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Jane Enkin's Review of MTC's 'A Doll's House' running until Feb 16

A Doll's House is part of Ibsenfest, the 2019 master playwright festival, which runs in multiple venues through February 17.

by Jane Enkin Feb 3, 2019

The MTC production of A Doll's House, expertly directed by Rona Waddington, provides a moving, gripping experience.  Whether you attend without knowing the outline of the story, or you know this classic play well, you will be rewarded by the star performance of Shannon Tyler as Nora along with her accomplished cast mates.


Nora is a frenetically happy housewife, dancing round the room, playing hide and seek with her children, and blithely spending on household expenses. Her husband Torvald calls her his skylark, his little squirrel, and she responds with whimsy in a high chirping voice.


That sweet voice drops an octave when Nora confronts the costs of maintaining her husband's illusions and his masculine pride. She has a gentle friendship with Dr. Rank, who visits the couple daily, and she lets down her guard a bit.  She is more frank with her school friend Kristine, who re-enters Nora's life in a way that allows, as is common in early 20th century works of realism, a convenient excuse for a detailed exposition as the two women catch up on all that has happened in the ten years since they last saw one another.


Nora's supposedly spendthrift approach to household expenses, it turns out, is a cover for a debt she insists on keeping secret from her husband. She charms pocket money from him and tucks most of the cash away to pay off the loan. The debt, the loss of her parents when she was young, and the constant effort to shape herself to please her husband take a toll on her, even before the events of the play begin to increase the pressures on Nora. The plot continues with a slow striptease of revelations that upend lives.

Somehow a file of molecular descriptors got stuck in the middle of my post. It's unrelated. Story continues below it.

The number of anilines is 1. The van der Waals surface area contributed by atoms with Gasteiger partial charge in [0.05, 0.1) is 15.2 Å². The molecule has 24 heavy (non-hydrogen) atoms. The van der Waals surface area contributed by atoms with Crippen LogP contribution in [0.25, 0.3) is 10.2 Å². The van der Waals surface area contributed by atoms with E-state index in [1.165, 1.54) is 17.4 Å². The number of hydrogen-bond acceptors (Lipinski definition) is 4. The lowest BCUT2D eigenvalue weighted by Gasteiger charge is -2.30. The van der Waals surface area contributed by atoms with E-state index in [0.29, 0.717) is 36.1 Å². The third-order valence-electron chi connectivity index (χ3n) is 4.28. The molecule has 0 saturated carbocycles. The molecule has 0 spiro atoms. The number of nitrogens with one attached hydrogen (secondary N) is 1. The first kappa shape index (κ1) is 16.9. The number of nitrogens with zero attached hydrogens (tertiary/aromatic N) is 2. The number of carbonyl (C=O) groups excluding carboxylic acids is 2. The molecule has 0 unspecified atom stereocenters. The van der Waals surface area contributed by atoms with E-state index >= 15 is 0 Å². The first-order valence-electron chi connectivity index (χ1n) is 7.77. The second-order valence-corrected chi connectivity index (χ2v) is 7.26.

In the midst of what was retroactively named the first wave of feminism Henrik Ibsen looked at the life of one middle class woman.  The plot and language of A Doll's House echo uncannily the second wave feminism of the 1970s, as well as the concept of  roles and games people play made popular in the 50s and 60s.  Ibsen's insights remained to be “discovered” many years after the play's 1879 premiere. And the pitfalls of keeping up appearances both in wider society and within the “happy home” remain relevant today.


Henrik Ibsen is considered one of the founders of the Modernist theatre movement, with an emphasis on social issues. The language of A Doll's House is realistic, but heavily loaded with symbolism.  A striking example comes when Torvald announces happily, “An exit must be effective.” The play is, in fact, filled with dramatic, significant exits.


Waddington has chosen a heightened, expressive approach to the play.  In her scenes with others, Nora is perhaps simply effusive, but in moments alone on stage, her inner thoughts are presented in a deeply dramatic way. There is also an especially moving scene when Kristine and Nora are speaking, but widely separated on stage, Nora looking to the audience, and Kristine calmly looking at the doorway to the street, unable to understand Nora's desperation.


Those scenes of Nora's inner experience are vividly emphasized by the brilliant screen projections of lighting and video designer Hugh Conacher. The audience enters to an image of gentle snow, falling like blossoms in bare branches. Soon the lights and video are expressing, in abstract images, Nora's escalating anxiety.


The performances are uniformly fine, each character a fascinating creation. Shannon Tyler carries the play, with her tender performance of great passion.  She expresses physically every nuance of Nora's thoughts and feelings.


Cory Wojcik is intense and powerful as Krogstad.  He lets us perceive this menacing character first as a hard-hearted, manipulative man, then skillfully reveals his pained, broken, yet hopeful nature.


Kevin Klassen's strong performance,

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Publisher: Spivak's Jewish Review Ltd.

Opinions expressed in letters to the editor or articles by contributing writers are not necessarily endorsed by Winnipeg Jewish Review.